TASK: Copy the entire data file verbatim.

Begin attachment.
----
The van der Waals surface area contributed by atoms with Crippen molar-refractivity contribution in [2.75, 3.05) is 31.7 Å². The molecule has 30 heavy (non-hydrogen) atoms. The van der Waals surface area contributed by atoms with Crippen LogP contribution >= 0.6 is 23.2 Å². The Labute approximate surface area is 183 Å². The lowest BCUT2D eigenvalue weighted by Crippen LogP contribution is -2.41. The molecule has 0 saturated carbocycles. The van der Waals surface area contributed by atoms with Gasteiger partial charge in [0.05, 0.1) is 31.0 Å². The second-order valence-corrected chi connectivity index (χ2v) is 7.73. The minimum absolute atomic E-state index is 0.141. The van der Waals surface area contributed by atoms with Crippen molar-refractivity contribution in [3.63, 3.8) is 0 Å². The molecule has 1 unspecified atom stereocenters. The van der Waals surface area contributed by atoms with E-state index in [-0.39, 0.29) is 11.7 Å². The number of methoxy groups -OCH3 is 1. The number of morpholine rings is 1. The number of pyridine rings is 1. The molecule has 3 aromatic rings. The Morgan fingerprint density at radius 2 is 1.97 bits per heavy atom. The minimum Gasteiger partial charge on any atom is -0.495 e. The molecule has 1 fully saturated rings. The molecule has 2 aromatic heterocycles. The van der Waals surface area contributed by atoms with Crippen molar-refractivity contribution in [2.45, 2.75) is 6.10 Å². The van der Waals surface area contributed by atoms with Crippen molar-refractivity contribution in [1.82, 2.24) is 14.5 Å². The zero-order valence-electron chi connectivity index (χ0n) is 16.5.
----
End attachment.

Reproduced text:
The van der Waals surface area contributed by atoms with Crippen molar-refractivity contribution in [2.75, 3.05) is 31.7 Å². The molecule has 30 heavy (non-hydrogen) atoms. The van der Waals surface area contributed by atoms with Crippen LogP contribution >= 0.6 is 23.2 Å². The Labute approximate surface area is 183 Å². The lowest BCUT2D eigenvalue weighted by Crippen LogP contribution is -2.41. The molecule has 0 saturated carbocycles. The van der Waals surface area contributed by atoms with Gasteiger partial charge in [0.05, 0.1) is 31.0 Å². The second-order valence-corrected chi connectivity index (χ2v) is 7.73. The minimum absolute atomic E-state index is 0.141. The van der Waals surface area contributed by atoms with Crippen molar-refractivity contribution in [3.63, 3.8) is 0 Å². The molecule has 1 unspecified atom stereocenters. The van der Waals surface area contributed by atoms with E-state index in [-0.39, 0.29) is 11.7 Å². The number of methoxy groups -OCH3 is 1. The number of morpholine rings is 1. The number of pyridine rings is 1. The molecule has 3 aromatic rings. The Morgan fingerprint density at radius 2 is 1.97 bits per heavy atom. The minimum Gasteiger partial charge on any atom is -0.495 e. The molecule has 1 fully saturated rings. The molecule has 2 aromatic heterocycles. The van der Waals surface area contributed by atoms with Crippen molar-refractivity contribution in [2.45, 2.75) is 6.10 Å². The van der Waals surface area contributed by atoms with Crippen molar-refractivity contribution in [1.82, 2.24) is 14.5 Å². The zero-order valence-electron chi connectivity index (χ0n) is 16.5.